Hong Kong billionaire and entrepreneur Adrian Cheng, the 34-year-old scion of Hong Kong tycoon Cheng Yu-teng, is the executive director of the $25 billion empire, consisting of the world’s largest jewelry retailer Chow Tai Fook Jewellery Group, and New World Development, one of Asia’s leading property developers. Ranked by Fortune as one of the world’s youngest billionaires, and a former Wall Street banker, who has worked with Goldman Sachs and UBS, Adrian Cheng is also a passionate art collector, head of K11 Art Foundation and a member of Tate’s Asia-Pacific Acquisitions Committee. Cheng’s non-profit K11 Art Foundation operates a residency program in Wuhan, China, and uses New World’s K11 Art Mall, cutting-edge art space in the basement of the K11 shopping development in Shanghai where it brings groundbreaking art to general public. Cheng has also built two art villages in smaller cities, organized artist residencies, and developed the foundation’s extraordinary collection of contemporary art.
Kim Chang-il is a widely respected South Korean artist, gallery owner, self-made multimillionaire, and one of Asia’s biggest art collectors, ranking as a top art collector six times in ARTnews. Along with his extremely successful commercial dealings over the last four decades, Kim Chang-il has consistently collected contemporary artworks, creating one of the largest contemporary art collections in the world, which today consists of well over 3,700 pieces, including works from Asian contemporaries as well as respected big-name artists from the West. Chang-il’s Seoul-based Arario Gallery is well known as one of South Korea’s most successful commercial galleries, while his newly established Arario Museum of contemporary art is focused on creating an innovative arts space for introducing both Korean and international contemporary artists to the Korean art public, through permanent collection shows and a rotation of contemporary exhibitions.
Wang Zhongjun is a famous Chinese movie mogul, the chairman of Huayi Brothers Media, one of China’s largest home-growth film production companies. The company also incorporates a record label and a talent agency which manages hundreds of Chinese A-List movie, music and TV celebrities. Being one of the China’s richest people, with his personal wealth estimated at almost $1 billion, Zhongjun is also one of his country’s biggest art collectors who has amassed an extensive collection of oil paintings and sculptures during the last two decades. Last November at Sotheby’s New York auction, Wang Zhongjun bought Van Gogh’ most expensive still life painting titled Still Life, Vase with Daisies and Poppies, paying $61.8 million, the price which is believed to be the highest ever paid for a piece of Western art by a Chinese collector. The piece is intended to be hanged in Zhongjun’s luxurious Hong Kong home, which he once dubbed as an art museum, as it houses dozens of expensive artworks.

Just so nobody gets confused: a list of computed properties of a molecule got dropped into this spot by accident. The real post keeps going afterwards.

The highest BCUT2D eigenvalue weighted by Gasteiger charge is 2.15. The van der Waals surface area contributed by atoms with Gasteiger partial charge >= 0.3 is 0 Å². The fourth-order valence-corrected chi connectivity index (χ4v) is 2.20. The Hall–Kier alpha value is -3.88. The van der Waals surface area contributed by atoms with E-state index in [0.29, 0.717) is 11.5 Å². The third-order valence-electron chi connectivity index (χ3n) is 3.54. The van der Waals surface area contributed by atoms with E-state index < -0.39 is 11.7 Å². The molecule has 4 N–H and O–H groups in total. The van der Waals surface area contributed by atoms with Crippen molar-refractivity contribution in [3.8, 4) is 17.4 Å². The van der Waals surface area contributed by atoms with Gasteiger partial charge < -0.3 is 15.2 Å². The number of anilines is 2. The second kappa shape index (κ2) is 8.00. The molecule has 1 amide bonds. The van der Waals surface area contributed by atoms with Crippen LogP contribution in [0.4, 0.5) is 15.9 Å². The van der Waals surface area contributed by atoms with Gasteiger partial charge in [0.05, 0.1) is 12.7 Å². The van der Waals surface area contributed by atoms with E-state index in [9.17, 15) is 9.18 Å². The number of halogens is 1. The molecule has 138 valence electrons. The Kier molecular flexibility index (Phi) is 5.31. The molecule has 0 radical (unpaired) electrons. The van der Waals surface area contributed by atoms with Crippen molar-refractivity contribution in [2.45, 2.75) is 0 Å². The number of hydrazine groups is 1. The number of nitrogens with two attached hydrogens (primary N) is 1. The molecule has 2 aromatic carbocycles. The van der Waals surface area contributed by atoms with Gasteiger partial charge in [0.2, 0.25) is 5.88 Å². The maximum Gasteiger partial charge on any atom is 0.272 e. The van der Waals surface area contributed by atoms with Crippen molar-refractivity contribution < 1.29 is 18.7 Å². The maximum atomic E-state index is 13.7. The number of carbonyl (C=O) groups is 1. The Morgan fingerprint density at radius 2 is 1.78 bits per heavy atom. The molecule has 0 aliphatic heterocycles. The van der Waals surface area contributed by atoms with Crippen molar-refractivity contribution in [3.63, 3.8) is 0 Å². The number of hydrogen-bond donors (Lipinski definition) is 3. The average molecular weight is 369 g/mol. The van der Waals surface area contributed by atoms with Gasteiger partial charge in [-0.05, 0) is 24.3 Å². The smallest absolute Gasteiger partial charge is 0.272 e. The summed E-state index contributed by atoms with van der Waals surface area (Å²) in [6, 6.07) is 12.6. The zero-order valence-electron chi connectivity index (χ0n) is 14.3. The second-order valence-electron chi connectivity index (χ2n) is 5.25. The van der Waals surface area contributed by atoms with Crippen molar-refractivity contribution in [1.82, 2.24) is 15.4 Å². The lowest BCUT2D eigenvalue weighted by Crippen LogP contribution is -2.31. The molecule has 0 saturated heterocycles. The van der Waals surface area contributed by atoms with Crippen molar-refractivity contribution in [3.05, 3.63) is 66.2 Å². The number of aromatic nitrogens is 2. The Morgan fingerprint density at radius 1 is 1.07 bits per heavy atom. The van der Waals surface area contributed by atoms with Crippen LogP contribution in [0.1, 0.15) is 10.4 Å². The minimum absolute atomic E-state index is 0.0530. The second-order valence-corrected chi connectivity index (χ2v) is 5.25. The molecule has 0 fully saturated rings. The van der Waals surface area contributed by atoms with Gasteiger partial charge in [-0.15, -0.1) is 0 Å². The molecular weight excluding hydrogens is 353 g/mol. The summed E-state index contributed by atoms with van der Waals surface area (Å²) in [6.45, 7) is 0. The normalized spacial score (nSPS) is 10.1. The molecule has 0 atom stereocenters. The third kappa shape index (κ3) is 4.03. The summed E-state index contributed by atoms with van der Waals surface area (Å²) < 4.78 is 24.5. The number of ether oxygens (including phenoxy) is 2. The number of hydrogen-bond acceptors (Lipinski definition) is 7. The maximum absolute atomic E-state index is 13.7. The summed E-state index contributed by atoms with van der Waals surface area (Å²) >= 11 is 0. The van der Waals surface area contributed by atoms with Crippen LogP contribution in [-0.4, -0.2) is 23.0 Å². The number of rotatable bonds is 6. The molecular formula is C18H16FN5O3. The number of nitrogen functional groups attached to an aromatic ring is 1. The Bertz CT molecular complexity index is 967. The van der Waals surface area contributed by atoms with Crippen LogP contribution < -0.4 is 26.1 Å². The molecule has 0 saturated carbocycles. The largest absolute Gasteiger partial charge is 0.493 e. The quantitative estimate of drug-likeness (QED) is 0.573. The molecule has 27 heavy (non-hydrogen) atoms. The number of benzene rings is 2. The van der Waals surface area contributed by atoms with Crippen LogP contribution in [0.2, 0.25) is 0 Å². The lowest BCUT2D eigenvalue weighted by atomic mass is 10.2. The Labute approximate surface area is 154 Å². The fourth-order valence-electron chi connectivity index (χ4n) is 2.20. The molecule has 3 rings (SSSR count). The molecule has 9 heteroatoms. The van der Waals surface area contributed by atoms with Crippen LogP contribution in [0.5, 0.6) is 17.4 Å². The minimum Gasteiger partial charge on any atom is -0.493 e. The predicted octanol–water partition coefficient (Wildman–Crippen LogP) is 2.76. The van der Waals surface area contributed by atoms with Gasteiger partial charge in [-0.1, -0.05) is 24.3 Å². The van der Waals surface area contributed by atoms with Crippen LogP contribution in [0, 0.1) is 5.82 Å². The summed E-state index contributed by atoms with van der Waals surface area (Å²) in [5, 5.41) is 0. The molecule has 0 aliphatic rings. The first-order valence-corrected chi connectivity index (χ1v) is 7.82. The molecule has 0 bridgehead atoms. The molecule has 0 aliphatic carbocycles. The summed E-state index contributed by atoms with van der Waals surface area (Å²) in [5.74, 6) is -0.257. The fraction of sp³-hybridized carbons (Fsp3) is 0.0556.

Lu Xun and Lu Jun
Chinese real estate developer Lu Jun, president of the Sifang Culture Group, and his son Lu Xun, are one of the China’s most famous art collectors and owners of private art museums. Established in 2013, the Sifang Art Museum, part of a a $164 million development with numerous buildings designed by leading international architects, is located on the outskirts of the historic Chinese city of Nanjing, an hour’s train ride from Shanghai. The museum houses Jun’s and Xun’s respectable collection which grew rapidly over the last five years, and now numbers more than 300 works by some of the most prominent contemporary artists from all around the world. The two Lus took a boutique approach to their museum, regularly commissioning new artworks, which are shown inside the museum, as well as on the grounds of the park surrounding it. The museum shows two exhibitions per year and also collaborates with contemporary artists for site-specific installations.
Farming tycoon Budi Tek is a renowned Chinese-Indonesian art collector and founder of the non-profit Yuz Foundation, through which he took a role of an art patron by funding numerous art institutions and projects across Asia. Just a couple of years ago he was largely unknown in the international art market, suddenly entering the Art & Auction magazine’s top 10 list of most influential people in the art world in 2011. Budi Tek started collecting art some ten years ago and has since amassed more than 1,500 pieces of contemporary art, primarily focusing on works created by contemporary Chinese artists, including global stars like Ai Weiwei, Zhang Xiaogang and Fang Lijun, as well as emerging artists. He also owns a private Yuz Museum, with two branches located in Jakarta and Shanghai, which provide a cutting-edge platform for the promotion of both Asian and Western contemporary art.